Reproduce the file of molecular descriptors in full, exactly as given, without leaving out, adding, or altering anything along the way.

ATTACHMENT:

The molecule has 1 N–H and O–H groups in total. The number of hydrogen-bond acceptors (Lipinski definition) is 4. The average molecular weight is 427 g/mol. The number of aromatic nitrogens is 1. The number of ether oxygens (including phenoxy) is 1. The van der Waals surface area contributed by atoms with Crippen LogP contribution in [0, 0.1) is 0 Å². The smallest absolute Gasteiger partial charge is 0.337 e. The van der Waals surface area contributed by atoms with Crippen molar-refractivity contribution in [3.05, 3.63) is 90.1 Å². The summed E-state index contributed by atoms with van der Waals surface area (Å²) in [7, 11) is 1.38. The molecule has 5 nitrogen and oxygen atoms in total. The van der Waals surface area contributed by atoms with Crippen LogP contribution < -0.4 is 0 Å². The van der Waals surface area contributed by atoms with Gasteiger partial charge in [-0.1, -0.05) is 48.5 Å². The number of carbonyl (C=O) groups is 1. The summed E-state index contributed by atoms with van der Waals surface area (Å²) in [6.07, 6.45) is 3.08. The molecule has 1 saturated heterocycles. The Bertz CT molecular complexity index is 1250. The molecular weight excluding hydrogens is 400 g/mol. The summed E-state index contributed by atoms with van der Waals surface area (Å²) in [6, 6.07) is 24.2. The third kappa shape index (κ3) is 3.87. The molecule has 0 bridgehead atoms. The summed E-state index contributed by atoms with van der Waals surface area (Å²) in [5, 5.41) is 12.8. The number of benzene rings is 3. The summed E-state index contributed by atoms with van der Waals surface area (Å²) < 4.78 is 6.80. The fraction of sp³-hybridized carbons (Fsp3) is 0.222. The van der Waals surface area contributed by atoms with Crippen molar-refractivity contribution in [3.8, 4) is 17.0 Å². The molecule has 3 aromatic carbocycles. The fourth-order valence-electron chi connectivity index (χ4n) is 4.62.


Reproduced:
The molecule has 1 N–H and O–H groups in total. The number of hydrogen-bond acceptors (Lipinski definition) is 4. The average molecular weight is 427 g/mol. The number of aromatic nitrogens is 1. The number of ether oxygens (including phenoxy) is 1. The van der Waals surface area contributed by atoms with Crippen LogP contribution in [0, 0.1) is 0 Å². The smallest absolute Gasteiger partial charge is 0.337 e. The van der Waals surface area contributed by atoms with Crippen molar-refractivity contribution in [3.05, 3.63) is 90.1 Å². The summed E-state index contributed by atoms with van der Waals surface area (Å²) in [7, 11) is 1.38. The molecule has 5 nitrogen and oxygen atoms in total. The van der Waals surface area contributed by atoms with Crippen LogP contribution < -0.4 is 0 Å². The van der Waals surface area contributed by atoms with Gasteiger partial charge in [-0.1, -0.05) is 48.5 Å². The number of carbonyl (C=O) groups is 1. The summed E-state index contributed by atoms with van der Waals surface area (Å²) in [6.07, 6.45) is 3.08. The molecule has 1 saturated heterocycles. The Bertz CT molecular complexity index is 1250. The molecular weight excluding hydrogens is 400 g/mol. The summed E-state index contributed by atoms with van der Waals surface area (Å²) in [6, 6.07) is 24.2. The third kappa shape index (κ3) is 3.87. The molecule has 0 bridgehead atoms. The summed E-state index contributed by atoms with van der Waals surface area (Å²) in [5, 5.41) is 12.8. The number of benzene rings is 3. The summed E-state index contributed by atoms with van der Waals surface area (Å²) < 4.78 is 6.80. The fraction of sp³-hybridized carbons (Fsp3) is 0.222. The van der Waals surface area contributed by atoms with Crippen molar-refractivity contribution in [3.8, 4) is 17.0 Å². The molecule has 3 aromatic carbocycles. The fourth-order valence-electron chi connectivity index (χ4n) is 4.62.